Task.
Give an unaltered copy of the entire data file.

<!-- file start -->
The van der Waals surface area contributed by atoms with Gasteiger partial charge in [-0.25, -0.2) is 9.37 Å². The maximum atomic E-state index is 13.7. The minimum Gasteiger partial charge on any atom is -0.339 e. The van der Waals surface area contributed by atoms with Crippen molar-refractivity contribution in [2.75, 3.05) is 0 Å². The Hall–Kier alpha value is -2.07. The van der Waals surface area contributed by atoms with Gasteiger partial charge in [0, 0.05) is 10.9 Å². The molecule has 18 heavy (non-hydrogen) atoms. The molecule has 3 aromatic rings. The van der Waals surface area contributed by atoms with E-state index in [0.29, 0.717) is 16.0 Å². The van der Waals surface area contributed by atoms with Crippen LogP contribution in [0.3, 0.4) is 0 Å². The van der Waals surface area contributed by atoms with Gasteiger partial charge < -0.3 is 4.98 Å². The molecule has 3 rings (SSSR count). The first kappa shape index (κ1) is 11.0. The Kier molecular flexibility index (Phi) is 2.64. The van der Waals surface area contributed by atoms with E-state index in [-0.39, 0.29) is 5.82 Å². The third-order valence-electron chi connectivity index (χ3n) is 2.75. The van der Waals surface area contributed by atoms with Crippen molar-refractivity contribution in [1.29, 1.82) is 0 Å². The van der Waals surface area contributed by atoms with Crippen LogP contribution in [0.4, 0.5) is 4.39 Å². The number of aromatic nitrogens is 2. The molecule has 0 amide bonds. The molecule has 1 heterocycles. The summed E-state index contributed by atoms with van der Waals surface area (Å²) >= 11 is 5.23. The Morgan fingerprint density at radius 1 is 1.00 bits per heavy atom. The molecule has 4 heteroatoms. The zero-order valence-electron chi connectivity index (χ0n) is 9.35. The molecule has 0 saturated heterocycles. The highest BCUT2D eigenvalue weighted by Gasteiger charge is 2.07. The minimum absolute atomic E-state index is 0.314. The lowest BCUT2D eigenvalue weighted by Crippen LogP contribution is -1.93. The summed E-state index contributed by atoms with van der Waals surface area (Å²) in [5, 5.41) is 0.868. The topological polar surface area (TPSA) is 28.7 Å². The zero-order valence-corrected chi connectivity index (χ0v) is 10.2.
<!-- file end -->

The van der Waals surface area contributed by atoms with Gasteiger partial charge in [-0.25, -0.2) is 9.37 Å². The maximum atomic E-state index is 13.7. The minimum Gasteiger partial charge on any atom is -0.339 e. The van der Waals surface area contributed by atoms with Crippen molar-refractivity contribution in [2.75, 3.05) is 0 Å². The Hall–Kier alpha value is -2.07. The van der Waals surface area contributed by atoms with Gasteiger partial charge in [0, 0.05) is 10.9 Å². The molecule has 18 heavy (non-hydrogen) atoms. The molecule has 3 aromatic rings. The van der Waals surface area contributed by atoms with E-state index in [0.29, 0.717) is 16.0 Å². The van der Waals surface area contributed by atoms with Crippen LogP contribution in [0.3, 0.4) is 0 Å². The van der Waals surface area contributed by atoms with Gasteiger partial charge < -0.3 is 4.98 Å². The molecule has 3 rings (SSSR count). The first kappa shape index (κ1) is 11.0. The Kier molecular flexibility index (Phi) is 2.64. The van der Waals surface area contributed by atoms with E-state index in [-0.39, 0.29) is 5.82 Å². The third-order valence-electron chi connectivity index (χ3n) is 2.75. The van der Waals surface area contributed by atoms with Crippen molar-refractivity contribution in [1.29, 1.82) is 0 Å². The van der Waals surface area contributed by atoms with Crippen LogP contribution in [0.4, 0.5) is 4.39 Å². The number of aromatic nitrogens is 2. The molecule has 0 amide bonds. The molecule has 1 heterocycles. The summed E-state index contributed by atoms with van der Waals surface area (Å²) >= 11 is 5.23. The Morgan fingerprint density at radius 1 is 1.00 bits per heavy atom. The molecule has 4 heteroatoms. The zero-order valence-electron chi connectivity index (χ0n) is 9.35. The molecule has 0 saturated heterocycles. The highest BCUT2D eigenvalue weighted by Gasteiger charge is 2.07. The minimum absolute atomic E-state index is 0.314. The lowest BCUT2D eigenvalue weighted by Crippen LogP contribution is -1.93. The summed E-state index contributed by atoms with van der Waals surface area (Å²) in [5, 5.41) is 0.868. The topological polar surface area (TPSA) is 28.7 Å². The zero-order valence-corrected chi connectivity index (χ0v) is 10.2.